"Since the plays, I have concentrated on writing novels. The fourth novel, Sometime Never or Inside Oliver's Head, is different from the previous books because it uses the unconventional device of having the entire narrative related by the voice of an unformed character that is waiting to find its place in literature, as it were.

"I am writing my memoirs, When the World Was Young. They go back to my childhood days in the country, before I moved to the city in the mid-1950s. There is also a lot in the book about my friendships with people like the actor Kenneth Williams and the playwright Robert Bolt, as well as stories about my maternal grandfather, who wore six undershirts that made him appear to be portly and a bowler hat that he kept hung over a knob at the foot of his bed. He was quite a character: an expert cattle dealer and a healer of warts. He often reeked heavily of cologne that he had sent to him in large, wicker-covered bottles. There are also stories in the book about Orson Welles, Lana Turner, and Mae West."

BIOGRAPHICAL AND CRITICAL SOURCES:


BOOKS


Lock, Samuel, As Luck Would Have It, Jonathan Cape (London, England), 1995.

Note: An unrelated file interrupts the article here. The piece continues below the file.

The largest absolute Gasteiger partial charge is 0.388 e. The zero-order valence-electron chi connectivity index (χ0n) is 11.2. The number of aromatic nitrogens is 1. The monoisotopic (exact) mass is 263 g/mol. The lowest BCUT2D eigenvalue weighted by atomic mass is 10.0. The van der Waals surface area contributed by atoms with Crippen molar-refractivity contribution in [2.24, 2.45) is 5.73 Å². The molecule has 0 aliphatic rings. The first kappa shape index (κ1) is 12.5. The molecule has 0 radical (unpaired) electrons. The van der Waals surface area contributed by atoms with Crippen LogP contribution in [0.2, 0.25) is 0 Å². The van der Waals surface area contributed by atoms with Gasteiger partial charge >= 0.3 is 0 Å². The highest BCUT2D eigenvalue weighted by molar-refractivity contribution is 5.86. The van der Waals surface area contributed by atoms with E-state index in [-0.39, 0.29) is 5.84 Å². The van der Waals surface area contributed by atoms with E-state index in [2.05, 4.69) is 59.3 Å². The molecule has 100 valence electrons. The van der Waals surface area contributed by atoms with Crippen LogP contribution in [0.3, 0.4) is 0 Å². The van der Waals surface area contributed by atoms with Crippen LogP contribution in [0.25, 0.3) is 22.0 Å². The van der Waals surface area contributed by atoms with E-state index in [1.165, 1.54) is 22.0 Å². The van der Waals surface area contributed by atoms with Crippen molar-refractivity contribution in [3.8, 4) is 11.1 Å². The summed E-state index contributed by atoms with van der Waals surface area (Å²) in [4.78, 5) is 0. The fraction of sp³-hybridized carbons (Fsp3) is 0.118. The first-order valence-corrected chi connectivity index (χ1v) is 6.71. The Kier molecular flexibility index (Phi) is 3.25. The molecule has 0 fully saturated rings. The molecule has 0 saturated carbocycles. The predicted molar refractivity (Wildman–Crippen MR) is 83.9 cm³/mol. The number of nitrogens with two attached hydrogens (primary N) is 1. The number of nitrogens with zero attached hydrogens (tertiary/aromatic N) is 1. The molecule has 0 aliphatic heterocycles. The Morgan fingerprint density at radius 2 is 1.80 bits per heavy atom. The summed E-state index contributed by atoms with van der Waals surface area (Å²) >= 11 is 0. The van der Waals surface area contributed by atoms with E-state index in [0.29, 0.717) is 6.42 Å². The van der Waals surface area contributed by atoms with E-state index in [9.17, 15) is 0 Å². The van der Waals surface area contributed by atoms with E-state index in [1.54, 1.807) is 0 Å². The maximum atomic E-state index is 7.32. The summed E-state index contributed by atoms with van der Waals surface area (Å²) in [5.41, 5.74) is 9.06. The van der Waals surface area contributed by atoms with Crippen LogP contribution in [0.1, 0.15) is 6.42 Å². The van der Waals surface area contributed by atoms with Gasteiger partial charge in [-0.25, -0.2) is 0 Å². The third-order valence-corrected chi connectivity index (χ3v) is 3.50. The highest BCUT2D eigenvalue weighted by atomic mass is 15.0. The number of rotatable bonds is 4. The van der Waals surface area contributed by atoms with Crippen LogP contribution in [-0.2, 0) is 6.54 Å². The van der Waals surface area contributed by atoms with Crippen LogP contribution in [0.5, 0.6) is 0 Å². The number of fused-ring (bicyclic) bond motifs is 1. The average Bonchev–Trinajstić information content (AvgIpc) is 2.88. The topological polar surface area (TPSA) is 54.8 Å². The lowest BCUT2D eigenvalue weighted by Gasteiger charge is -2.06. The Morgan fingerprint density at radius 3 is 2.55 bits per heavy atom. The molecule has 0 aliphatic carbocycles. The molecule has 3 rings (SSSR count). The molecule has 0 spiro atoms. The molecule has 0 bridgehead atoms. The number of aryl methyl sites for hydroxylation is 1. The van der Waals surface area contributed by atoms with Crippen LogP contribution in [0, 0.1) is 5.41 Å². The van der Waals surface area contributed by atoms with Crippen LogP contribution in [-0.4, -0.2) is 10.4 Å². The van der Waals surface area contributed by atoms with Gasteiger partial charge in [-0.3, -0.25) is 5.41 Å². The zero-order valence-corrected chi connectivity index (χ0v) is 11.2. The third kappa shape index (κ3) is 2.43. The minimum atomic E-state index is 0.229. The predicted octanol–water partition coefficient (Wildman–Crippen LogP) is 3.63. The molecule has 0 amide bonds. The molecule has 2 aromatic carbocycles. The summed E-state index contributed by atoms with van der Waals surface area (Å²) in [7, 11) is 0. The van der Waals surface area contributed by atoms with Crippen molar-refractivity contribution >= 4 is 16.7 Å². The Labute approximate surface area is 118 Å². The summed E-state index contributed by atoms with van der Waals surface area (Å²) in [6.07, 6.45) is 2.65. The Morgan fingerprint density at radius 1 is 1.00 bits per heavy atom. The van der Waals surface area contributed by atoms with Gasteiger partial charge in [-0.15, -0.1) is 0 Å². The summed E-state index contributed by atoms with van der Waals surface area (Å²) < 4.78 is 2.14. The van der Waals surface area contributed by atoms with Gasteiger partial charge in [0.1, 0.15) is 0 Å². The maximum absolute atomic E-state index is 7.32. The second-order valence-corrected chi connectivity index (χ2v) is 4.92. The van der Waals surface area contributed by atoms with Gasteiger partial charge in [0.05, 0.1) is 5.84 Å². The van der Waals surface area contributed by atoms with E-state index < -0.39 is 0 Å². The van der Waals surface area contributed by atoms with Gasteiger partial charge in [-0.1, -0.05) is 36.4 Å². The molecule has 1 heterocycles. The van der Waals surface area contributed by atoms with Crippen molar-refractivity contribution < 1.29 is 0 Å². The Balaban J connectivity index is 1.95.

PERIODICALS


Attitude, March, 2001, Wayne Clews, review of The Whites of Gold, p. 122.

Booklist, January 1, 1996, Kathleen Hughes, review of As Luck Would Have It, p. 790.

Guardian, August 3, 2004, Paul Flynn, review of The Whites of Gold.

Kirkus Reviews, October 15, 1995, review of As Luck Would Have It, p. 1449.

Literary Review, March, 1998, Christopher Hart, review of Nothing but the Truth.

New Statesman, March 19, 2001, Martyn Goff, review of The Whites of Gold, p. 56.

New Statesman and Society, June 12, 1998, Jason Cowley, review of Nothing but the Truth, p. 46.

Observer, July 2, 1995, Kate Kellaway, review of As Luck Would Have It, p. 14.

Publishers Weekly, November 13, 1995, review of As Luck Would Have It, p. 57; September 13, 1999, review of Nothing but the Truth, p. 62.

Sunday Times, February 25, 2001, Margaret Walters, review of The Whites of Gold.

Times Literary Supplement, May 26, 1995, David Montrose, review of As Luck Would Have It, p. 23; March 13, 1998, review of Nothing but the Truth, p. 21; February 9, 2001, Ali Smith, review of The Whites of Gold, p. 22.